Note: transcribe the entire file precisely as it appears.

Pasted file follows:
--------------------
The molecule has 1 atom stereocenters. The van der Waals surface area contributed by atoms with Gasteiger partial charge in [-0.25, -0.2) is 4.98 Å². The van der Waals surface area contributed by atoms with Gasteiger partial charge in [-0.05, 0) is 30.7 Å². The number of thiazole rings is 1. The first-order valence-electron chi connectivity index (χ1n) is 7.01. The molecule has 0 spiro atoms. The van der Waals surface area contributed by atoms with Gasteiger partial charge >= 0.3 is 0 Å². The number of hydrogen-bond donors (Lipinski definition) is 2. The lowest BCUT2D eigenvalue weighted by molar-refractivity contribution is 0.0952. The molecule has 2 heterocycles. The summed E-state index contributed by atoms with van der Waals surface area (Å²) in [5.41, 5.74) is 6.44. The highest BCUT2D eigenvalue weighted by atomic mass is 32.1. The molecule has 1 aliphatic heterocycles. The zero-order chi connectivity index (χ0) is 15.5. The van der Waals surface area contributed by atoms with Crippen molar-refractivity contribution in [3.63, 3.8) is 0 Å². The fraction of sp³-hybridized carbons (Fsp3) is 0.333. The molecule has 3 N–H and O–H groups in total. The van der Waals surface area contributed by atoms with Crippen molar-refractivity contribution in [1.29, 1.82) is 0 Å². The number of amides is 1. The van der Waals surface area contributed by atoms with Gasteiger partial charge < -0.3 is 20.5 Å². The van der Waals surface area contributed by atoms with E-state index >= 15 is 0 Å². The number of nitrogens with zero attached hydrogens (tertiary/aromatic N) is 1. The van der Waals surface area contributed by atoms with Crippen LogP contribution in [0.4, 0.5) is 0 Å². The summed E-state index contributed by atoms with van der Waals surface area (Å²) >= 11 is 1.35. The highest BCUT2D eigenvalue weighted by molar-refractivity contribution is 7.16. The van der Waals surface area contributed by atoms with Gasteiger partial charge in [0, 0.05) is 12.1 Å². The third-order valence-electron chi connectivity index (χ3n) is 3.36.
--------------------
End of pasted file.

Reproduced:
The molecule has 1 atom stereocenters. The van der Waals surface area contributed by atoms with Gasteiger partial charge in [-0.25, -0.2) is 4.98 Å². The van der Waals surface area contributed by atoms with Gasteiger partial charge in [-0.05, 0) is 30.7 Å². The number of thiazole rings is 1. The first-order valence-electron chi connectivity index (χ1n) is 7.01. The molecule has 0 spiro atoms. The van der Waals surface area contributed by atoms with Gasteiger partial charge >= 0.3 is 0 Å². The number of hydrogen-bond donors (Lipinski definition) is 2. The lowest BCUT2D eigenvalue weighted by molar-refractivity contribution is 0.0952. The molecule has 2 heterocycles. The summed E-state index contributed by atoms with van der Waals surface area (Å²) in [5.41, 5.74) is 6.44. The highest BCUT2D eigenvalue weighted by atomic mass is 32.1. The molecule has 1 aliphatic heterocycles. The zero-order chi connectivity index (χ0) is 15.5. The van der Waals surface area contributed by atoms with Crippen molar-refractivity contribution in [3.63, 3.8) is 0 Å². The fraction of sp³-hybridized carbons (Fsp3) is 0.333. The molecule has 3 N–H and O–H groups in total. The van der Waals surface area contributed by atoms with Crippen molar-refractivity contribution in [1.29, 1.82) is 0 Å². The number of amides is 1. The van der Waals surface area contributed by atoms with Gasteiger partial charge < -0.3 is 20.5 Å². The van der Waals surface area contributed by atoms with E-state index >= 15 is 0 Å². The number of nitrogens with zero attached hydrogens (tertiary/aromatic N) is 1. The van der Waals surface area contributed by atoms with Crippen LogP contribution in [0.4, 0.5) is 0 Å². The summed E-state index contributed by atoms with van der Waals surface area (Å²) >= 11 is 1.35. The highest BCUT2D eigenvalue weighted by molar-refractivity contribution is 7.16. The van der Waals surface area contributed by atoms with Gasteiger partial charge in [0, 0.05) is 12.1 Å². The third-order valence-electron chi connectivity index (χ3n) is 3.36.